Filters in the Southwestgreenspun.com : LUSENET : Large format photography : One Thread
I will be shooting with 5"x7" Tri-X next week in southwest Colorado. Of concern is the choice of filters. I will be in Canyon De Chelly on a side trip. I have seen many shots both in color and black & white in the Canyon De Chelly area. Any thoughts on filter choice for black & white? I first thought that a yellow filter might help to increase the seperation. Then I read in one of Ansels books that he wanted to use a #47 blue filter but did not have that filter at the time. He used a #58 green. I do not wish to be too picky about this but any thoughts would help. Thanks for the help.
-- Bruce E. Rathbun (email@example.com), June 17, 2001
Hi Bruce: I've been living in New Mexico since '75. I've never done a lot of landscape stuff, but I've done some, and you always hear a rule of thumb that green is the default filter, at least when you're shooting real desert scenes (like Canyon de Chelly). 'Course, all the usual stuff applies -- I mean, shooting C. de C. in way warm late light isn't the same thing as shooting in ice cold mid-day light .... -jb
-- jeff buckels (firstname.lastname@example.org), June 17, 2001.
DO you want to sustain conventions or create new ones. I've never seen a black sky but I guess they must be out there in New Mexico, because I see them in pix after pix. I would use the 81A, 81B, 81C filters for color to ward off high altitude "blues."
-- David Stein (DFStein@aol.com), June 17, 2001.
I grew up in the Minnesota, Iowa area and the high humidity there is quite difference than here in the Colorado/New Mexico area where I now life. Filter wise, out here in the dry west, skys can get intense deep blue. My experience is that for B&W a standard orange filter here in the west is equal to a red 25 or even 29 in the humid midwest. That midwest humidity screens out a lot of the deep, outer space deep blue so common out here. A little bit of sky darkening filter goes a long way out here in the dry....deep blue sky country. Today visibility is at least `100 miles, as I can see Pikes Peak like is was just a mile away...clear and crisp. A red 25 would produce a near infrared kind of shop, and a 29 would guarantee it, hands down.s Good luck. Hope these thoughts help.
-- Richard Boulware (email@example.com), June 17, 2001.
A blue filter will open up the shadows and darken red colors in the rock. Ansel wanted to do both in the situation you describe. Since he used a green filter, he darkened the reds, but did not get the shadow detail he had hoped for. Use a blue filter if you need more shadow detail and want to draken red lines in rock.
-- William Marderness (firstname.lastname@example.org), June 17, 2001.
Eastern photographers please heed this thread. As a kentuckian who just returned from my first trip to the AZ desert I can testify to the importance of this topic. The light there is fundamentally different and needs to be experienced. I was completely unprepared for the difference and this kind of thread would have been very useful before my trip. My view of Weston, Adams et. al. changed when I saw the light they worked with. These filter and light issues become central concerns out there. Remarkable heavy light.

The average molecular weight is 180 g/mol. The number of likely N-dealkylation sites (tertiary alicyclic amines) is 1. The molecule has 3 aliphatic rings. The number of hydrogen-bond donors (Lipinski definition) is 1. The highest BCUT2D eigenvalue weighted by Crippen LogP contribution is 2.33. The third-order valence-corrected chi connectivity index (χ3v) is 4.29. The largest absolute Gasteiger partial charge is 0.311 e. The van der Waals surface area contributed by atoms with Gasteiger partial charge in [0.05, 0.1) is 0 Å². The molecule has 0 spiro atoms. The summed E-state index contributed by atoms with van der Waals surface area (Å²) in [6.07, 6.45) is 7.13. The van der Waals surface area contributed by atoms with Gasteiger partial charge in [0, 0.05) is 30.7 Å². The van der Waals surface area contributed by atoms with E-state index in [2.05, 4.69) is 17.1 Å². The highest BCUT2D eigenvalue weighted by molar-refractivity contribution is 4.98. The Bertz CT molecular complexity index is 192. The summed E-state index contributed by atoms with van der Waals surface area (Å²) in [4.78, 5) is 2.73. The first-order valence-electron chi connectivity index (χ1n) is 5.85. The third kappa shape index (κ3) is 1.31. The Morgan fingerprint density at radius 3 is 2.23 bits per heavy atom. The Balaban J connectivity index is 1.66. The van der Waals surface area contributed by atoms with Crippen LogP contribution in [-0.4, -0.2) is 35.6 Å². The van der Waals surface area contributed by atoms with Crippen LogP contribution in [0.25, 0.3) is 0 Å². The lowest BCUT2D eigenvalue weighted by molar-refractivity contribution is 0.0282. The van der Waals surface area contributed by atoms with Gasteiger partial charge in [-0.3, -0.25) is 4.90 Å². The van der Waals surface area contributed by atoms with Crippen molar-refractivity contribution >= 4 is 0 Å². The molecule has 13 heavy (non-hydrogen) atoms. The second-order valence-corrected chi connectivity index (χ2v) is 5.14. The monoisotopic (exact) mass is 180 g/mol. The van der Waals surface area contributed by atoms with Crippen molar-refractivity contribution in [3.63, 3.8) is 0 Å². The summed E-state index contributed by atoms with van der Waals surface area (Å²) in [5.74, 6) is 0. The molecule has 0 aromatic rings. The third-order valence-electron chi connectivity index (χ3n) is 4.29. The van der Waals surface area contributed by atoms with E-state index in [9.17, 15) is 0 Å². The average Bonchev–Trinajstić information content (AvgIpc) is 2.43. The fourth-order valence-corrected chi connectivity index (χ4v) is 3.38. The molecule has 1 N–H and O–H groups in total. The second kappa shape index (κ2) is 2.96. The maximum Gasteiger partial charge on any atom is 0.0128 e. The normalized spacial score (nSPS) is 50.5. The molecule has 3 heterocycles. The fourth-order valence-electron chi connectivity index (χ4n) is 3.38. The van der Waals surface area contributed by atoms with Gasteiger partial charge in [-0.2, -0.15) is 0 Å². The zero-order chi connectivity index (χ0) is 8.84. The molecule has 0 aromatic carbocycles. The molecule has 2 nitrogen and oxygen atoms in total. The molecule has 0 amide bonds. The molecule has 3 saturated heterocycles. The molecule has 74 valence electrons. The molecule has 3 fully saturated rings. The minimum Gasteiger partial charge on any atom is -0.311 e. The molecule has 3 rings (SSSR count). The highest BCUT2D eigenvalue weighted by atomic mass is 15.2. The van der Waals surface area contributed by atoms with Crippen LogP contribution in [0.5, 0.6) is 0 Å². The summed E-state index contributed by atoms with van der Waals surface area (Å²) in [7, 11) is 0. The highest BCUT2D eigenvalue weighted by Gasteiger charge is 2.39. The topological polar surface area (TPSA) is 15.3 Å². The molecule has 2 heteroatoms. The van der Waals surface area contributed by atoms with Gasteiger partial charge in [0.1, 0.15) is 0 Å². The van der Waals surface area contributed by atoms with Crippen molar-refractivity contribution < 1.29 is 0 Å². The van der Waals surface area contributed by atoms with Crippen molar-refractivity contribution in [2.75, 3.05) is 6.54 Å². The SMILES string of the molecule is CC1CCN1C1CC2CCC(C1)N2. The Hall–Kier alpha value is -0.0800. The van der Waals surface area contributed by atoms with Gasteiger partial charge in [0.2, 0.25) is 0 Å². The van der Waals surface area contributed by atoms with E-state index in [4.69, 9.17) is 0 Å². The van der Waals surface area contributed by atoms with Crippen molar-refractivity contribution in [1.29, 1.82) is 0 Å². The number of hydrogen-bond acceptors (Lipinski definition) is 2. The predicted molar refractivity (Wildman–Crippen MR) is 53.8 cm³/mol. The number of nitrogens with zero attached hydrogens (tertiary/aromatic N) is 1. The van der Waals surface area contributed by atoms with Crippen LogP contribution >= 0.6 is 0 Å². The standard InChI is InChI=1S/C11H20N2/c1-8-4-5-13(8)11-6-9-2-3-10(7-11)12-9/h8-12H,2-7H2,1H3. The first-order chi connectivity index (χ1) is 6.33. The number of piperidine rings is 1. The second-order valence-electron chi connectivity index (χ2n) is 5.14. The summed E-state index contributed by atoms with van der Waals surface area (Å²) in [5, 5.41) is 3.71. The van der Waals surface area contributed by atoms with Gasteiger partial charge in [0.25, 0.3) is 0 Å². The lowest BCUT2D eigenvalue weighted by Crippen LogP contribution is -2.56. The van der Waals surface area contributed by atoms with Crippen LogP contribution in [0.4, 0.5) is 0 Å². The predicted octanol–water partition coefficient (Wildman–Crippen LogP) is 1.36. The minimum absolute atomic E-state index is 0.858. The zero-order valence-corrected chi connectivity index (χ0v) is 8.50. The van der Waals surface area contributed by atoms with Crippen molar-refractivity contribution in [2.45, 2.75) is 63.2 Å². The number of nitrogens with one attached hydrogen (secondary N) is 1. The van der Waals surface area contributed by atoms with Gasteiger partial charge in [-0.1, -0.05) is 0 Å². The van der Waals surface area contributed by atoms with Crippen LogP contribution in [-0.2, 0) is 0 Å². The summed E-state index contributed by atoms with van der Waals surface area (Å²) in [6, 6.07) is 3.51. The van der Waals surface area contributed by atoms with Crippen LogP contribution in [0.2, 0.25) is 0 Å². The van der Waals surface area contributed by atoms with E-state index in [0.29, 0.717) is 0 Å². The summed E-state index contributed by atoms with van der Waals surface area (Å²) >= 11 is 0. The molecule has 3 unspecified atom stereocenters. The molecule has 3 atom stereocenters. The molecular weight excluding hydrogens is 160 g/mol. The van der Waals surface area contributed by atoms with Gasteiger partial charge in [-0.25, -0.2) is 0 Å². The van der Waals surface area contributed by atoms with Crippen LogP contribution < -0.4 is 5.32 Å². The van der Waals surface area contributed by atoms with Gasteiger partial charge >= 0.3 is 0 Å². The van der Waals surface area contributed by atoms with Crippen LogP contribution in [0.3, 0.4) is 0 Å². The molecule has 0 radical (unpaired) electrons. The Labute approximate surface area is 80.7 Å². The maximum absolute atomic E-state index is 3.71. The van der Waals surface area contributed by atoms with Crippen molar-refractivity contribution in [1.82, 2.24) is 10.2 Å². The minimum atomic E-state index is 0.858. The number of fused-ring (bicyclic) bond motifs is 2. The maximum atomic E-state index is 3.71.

-- jimryder (email@example.com), June 17, 2001.
I do need to clarify one point. My original question was related to effect that the filter will have on the values of the canyon walls in the southwest region. Jim brought up an interesting point concerning the quality of light. Living in Indiana my standard filter for working with the sky is a 25. This filter will for the most part give the look of a western sky that was shot with a heavy yellow filter. Any suggestions as to what filter would give the sky a nice contrast with the clouds out west? I was thinking that a 23A would work but In I am not sure. That might be too strong. Again I thank everyone for the input.
-- Bruce E. Rathbun (firstname.lastname@example.org), June 17, 2001.
As another flatlander from Indiana, I am not used to the difference in quality of light one sees in New Mexico and the West. I just got back from NM (and a special thank you to all the recommendations and suggestions from the LF community when I posted a question recently about NM!) and it is a different world of light. Not having been there in a few years, I immediately noticed the quality of light and the saturation even at mid day-let alone during early morning and late afternoon. I was shooting color in Sante Fe, so a polarizing filter was important. After this recent experience, my recommendation would be to take several filters (assuming you have them, can borrow them or can afford them). When you get there, your filtering decisions might change.
Enjoy Canyon De Chelly and where ever else you end up. By the way, I understand Sante Fe is having a photo event July 7 to July 15-sounds like a good reason for me to return!
-- John Bailey (Mdwphoto@aol.com), June 17, 2001.
Pardon me, I noticed I spelled Santa Fe wrong in two places in my prior post.
-- John Bailey (Mdwphoto@aol.com), June 18, 2001.
Remember that in the red rock country, the normally blue lit shadows are now red lit from the reflections of the red sandstone so a blue filter will have the effect of rendering the shadows darker. A red filter will decrease the contrast of the red rocks and a green 58 will offer the best overall contrast in the red rocks. A blue filter will render all skies blank white. And a polarizer will help cut down on all that refected specular light from the myriad silicon sand grains in the rock effectively cutting through the haze. James
-- james (email@example.com), June 18, 2001.